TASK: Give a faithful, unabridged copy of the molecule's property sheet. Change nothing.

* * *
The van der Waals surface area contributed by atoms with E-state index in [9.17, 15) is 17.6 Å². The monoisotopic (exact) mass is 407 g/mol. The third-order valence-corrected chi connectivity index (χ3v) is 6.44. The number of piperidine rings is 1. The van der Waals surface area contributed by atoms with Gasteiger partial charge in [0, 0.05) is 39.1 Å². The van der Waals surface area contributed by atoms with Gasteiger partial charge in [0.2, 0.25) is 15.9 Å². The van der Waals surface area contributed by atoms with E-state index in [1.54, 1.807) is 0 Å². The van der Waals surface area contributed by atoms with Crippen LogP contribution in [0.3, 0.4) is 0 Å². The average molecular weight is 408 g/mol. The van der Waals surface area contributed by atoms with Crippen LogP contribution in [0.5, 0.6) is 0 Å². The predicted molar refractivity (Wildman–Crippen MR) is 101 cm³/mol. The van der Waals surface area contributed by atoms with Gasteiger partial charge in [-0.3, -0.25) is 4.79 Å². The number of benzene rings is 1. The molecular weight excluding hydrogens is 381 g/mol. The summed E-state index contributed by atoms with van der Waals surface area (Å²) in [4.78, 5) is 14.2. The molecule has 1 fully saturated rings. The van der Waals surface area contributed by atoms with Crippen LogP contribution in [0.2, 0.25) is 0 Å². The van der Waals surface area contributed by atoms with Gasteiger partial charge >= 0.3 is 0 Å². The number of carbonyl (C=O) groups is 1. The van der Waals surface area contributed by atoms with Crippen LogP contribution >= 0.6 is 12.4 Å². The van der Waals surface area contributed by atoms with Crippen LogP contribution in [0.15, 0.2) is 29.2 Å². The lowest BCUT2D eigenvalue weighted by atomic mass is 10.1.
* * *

The van der Waals surface area contributed by atoms with E-state index in [9.17, 15) is 17.6 Å². The monoisotopic (exact) mass is 407 g/mol. The third-order valence-corrected chi connectivity index (χ3v) is 6.44. The number of piperidine rings is 1. The van der Waals surface area contributed by atoms with Gasteiger partial charge in [0, 0.05) is 39.1 Å². The van der Waals surface area contributed by atoms with Gasteiger partial charge in [0.2, 0.25) is 15.9 Å². The van der Waals surface area contributed by atoms with E-state index in [1.54, 1.807) is 0 Å². The van der Waals surface area contributed by atoms with Crippen LogP contribution in [0.3, 0.4) is 0 Å². The average molecular weight is 408 g/mol. The van der Waals surface area contributed by atoms with Crippen LogP contribution in [0.5, 0.6) is 0 Å². The predicted molar refractivity (Wildman–Crippen MR) is 101 cm³/mol. The van der Waals surface area contributed by atoms with Gasteiger partial charge in [-0.3, -0.25) is 4.79 Å². The number of benzene rings is 1. The molecular weight excluding hydrogens is 381 g/mol. The summed E-state index contributed by atoms with van der Waals surface area (Å²) in [4.78, 5) is 14.2. The molecule has 1 fully saturated rings. The van der Waals surface area contributed by atoms with Crippen LogP contribution in [0.2, 0.25) is 0 Å². The van der Waals surface area contributed by atoms with Gasteiger partial charge >= 0.3 is 0 Å². The number of carbonyl (C=O) groups is 1. The van der Waals surface area contributed by atoms with Crippen LogP contribution >= 0.6 is 12.4 Å². The van der Waals surface area contributed by atoms with Crippen LogP contribution in [0.15, 0.2) is 29.2 Å². The lowest BCUT2D eigenvalue weighted by atomic mass is 10.1.